In Agoreyo v London Borough of Lambeth  EWHC 2019 (QB), the High Court considered whether the suspension of an employee amounted to a fundamental breach of contract on the part of her employer.
A primary school suspended a teacher, Ms Agoreyo, after allegations arose that she had used unreasonable force towards two children known to have behavioural issues. The suspension letter stated that the reason for the suspension was “to allow the investigation to be conducted fairly”. Ms Agoreyo had previously made numerous requests to the head teacher for additional support to work with these children, but the resulting support measures had not yet been fully implemented. Ms Agoreyo resigned and claimed that the suspension amounted to a fundamental breach of her fixed term employment contract.
The High Court held that the suspension had not been reasonable or necessary. An employer must ensure that it has reasonable and proper cause for suspension, consider whether there are any alternatives to suspension and consult the employee beforehand. The school had failed to meet these requirements; the suspension had been a “knee jerk” reaction and adopted as a “default” position. As such, Ms Agoreyo’s suspension amounted to a fundamental breach of contract. Furthermore, the fact that the suspension took place a few days after the support measures had been introduced (and before they were fully implemented) constituted a further fundamental breach.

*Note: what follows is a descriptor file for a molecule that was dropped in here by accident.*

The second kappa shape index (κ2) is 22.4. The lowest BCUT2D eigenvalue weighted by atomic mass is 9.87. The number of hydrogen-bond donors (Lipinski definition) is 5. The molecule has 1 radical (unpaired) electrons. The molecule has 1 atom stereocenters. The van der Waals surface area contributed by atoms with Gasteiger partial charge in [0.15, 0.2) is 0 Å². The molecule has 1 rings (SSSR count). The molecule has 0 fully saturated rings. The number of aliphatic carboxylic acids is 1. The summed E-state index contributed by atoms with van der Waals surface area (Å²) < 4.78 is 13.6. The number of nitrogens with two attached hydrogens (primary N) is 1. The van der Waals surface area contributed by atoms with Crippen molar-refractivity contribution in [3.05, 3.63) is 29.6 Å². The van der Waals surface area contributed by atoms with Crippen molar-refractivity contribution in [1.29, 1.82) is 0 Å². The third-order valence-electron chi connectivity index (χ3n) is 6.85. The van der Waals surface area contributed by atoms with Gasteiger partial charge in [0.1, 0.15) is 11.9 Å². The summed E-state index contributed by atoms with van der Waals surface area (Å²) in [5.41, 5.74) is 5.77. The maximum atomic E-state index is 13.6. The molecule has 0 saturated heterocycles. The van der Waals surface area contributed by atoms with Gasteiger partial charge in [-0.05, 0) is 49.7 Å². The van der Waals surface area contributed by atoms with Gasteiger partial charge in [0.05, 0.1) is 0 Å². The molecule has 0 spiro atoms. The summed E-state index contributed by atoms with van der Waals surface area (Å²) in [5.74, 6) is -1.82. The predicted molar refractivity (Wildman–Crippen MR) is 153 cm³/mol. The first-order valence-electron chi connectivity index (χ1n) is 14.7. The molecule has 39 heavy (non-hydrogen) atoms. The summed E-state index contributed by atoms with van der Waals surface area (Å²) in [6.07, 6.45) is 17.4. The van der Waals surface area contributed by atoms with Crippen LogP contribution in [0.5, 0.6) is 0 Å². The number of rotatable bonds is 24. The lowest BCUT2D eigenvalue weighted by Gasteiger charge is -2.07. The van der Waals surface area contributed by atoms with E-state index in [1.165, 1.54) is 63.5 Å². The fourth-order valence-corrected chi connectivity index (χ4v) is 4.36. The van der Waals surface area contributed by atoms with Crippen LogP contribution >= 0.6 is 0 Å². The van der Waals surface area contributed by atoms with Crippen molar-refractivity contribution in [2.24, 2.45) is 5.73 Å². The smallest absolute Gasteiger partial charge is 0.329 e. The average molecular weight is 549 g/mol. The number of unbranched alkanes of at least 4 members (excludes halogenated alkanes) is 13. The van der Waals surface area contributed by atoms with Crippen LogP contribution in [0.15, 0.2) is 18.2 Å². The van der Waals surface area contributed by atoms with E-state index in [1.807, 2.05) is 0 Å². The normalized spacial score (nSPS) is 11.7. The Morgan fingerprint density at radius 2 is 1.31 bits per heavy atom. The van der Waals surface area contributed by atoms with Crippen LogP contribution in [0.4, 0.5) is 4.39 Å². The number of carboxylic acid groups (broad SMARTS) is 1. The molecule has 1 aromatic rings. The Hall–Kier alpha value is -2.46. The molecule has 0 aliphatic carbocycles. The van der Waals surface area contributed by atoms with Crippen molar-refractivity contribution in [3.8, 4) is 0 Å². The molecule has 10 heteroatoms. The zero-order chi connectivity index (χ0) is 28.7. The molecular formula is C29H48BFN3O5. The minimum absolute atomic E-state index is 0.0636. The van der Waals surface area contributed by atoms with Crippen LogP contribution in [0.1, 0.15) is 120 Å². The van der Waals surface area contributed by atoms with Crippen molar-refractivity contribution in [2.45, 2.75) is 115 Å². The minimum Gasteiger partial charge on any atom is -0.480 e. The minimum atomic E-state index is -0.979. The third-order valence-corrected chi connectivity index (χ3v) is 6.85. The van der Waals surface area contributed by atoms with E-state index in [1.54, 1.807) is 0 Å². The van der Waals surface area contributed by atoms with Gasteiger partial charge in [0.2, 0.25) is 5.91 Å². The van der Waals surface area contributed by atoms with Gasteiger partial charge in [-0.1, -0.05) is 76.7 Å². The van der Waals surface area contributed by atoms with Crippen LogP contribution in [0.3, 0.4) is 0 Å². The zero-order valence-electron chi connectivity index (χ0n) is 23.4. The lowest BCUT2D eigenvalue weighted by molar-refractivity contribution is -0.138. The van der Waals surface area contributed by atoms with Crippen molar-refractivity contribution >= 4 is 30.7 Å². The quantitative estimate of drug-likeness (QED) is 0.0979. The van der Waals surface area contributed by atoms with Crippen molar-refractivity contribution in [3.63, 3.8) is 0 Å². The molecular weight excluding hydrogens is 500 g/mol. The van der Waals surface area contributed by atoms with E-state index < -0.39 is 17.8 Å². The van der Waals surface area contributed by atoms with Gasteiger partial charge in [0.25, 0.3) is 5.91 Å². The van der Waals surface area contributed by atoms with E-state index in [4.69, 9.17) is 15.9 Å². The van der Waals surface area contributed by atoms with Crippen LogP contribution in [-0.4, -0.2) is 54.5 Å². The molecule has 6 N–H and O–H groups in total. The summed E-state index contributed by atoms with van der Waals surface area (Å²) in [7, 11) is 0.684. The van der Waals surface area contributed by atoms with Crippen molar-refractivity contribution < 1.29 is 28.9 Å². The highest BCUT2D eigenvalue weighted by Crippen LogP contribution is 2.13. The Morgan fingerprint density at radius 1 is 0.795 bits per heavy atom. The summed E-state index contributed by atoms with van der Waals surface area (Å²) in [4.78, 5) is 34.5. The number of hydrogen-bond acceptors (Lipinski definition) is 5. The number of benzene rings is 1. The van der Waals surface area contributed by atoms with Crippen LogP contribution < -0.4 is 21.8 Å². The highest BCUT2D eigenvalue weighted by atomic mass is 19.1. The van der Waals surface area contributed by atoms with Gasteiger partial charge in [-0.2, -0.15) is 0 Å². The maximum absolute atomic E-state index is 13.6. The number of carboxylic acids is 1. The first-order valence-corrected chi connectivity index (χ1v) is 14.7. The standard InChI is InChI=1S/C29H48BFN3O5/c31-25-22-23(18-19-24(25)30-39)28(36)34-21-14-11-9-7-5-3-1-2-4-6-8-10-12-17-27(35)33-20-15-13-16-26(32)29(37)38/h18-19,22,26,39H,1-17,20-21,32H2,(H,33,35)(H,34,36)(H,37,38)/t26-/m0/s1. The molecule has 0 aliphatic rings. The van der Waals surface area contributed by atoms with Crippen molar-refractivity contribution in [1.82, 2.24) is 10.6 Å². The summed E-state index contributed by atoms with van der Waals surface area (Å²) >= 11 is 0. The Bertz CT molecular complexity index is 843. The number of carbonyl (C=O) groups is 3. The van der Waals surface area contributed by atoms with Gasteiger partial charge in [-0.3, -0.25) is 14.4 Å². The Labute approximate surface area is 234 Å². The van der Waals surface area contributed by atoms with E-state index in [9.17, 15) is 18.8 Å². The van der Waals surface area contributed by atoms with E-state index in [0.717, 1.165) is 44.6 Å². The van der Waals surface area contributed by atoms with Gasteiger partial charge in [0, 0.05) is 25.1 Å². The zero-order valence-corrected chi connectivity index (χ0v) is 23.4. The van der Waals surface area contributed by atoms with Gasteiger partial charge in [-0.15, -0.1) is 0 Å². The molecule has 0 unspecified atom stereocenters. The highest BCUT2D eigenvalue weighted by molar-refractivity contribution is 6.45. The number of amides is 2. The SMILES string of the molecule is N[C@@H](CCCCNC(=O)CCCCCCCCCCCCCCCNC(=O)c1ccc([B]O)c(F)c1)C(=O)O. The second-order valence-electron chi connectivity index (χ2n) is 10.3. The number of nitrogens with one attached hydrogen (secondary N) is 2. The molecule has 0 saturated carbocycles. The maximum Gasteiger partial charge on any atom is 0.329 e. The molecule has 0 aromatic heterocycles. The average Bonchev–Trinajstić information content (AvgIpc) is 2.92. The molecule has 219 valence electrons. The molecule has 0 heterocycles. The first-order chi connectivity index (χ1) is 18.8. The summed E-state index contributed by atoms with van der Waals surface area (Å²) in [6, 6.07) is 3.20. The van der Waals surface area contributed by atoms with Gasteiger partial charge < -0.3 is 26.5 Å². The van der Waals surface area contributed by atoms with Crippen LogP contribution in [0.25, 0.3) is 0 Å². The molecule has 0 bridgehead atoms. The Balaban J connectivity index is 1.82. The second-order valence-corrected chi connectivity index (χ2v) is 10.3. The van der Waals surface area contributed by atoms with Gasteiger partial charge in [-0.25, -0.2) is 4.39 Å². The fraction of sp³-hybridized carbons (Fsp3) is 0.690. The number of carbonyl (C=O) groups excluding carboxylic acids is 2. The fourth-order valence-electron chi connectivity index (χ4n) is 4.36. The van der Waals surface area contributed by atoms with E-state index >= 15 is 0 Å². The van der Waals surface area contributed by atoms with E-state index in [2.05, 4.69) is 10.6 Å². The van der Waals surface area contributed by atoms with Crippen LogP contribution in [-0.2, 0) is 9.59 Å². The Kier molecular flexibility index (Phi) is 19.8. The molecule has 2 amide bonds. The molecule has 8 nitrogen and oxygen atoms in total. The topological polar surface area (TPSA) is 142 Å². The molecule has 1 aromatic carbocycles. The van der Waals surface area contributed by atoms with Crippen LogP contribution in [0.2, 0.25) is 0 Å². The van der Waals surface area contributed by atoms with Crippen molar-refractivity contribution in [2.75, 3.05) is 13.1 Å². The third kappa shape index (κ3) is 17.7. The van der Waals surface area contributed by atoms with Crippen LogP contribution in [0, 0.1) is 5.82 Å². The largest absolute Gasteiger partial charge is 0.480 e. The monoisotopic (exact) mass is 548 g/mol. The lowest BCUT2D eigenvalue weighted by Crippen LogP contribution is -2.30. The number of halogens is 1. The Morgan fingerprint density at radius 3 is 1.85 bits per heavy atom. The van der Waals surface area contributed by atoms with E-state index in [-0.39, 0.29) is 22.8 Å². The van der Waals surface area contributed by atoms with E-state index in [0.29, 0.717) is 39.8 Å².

This case is a reminder that suspension is not a neutral act, particularly in relation to qualified professionals, as it may bring into question their competence and lead to reputational damage.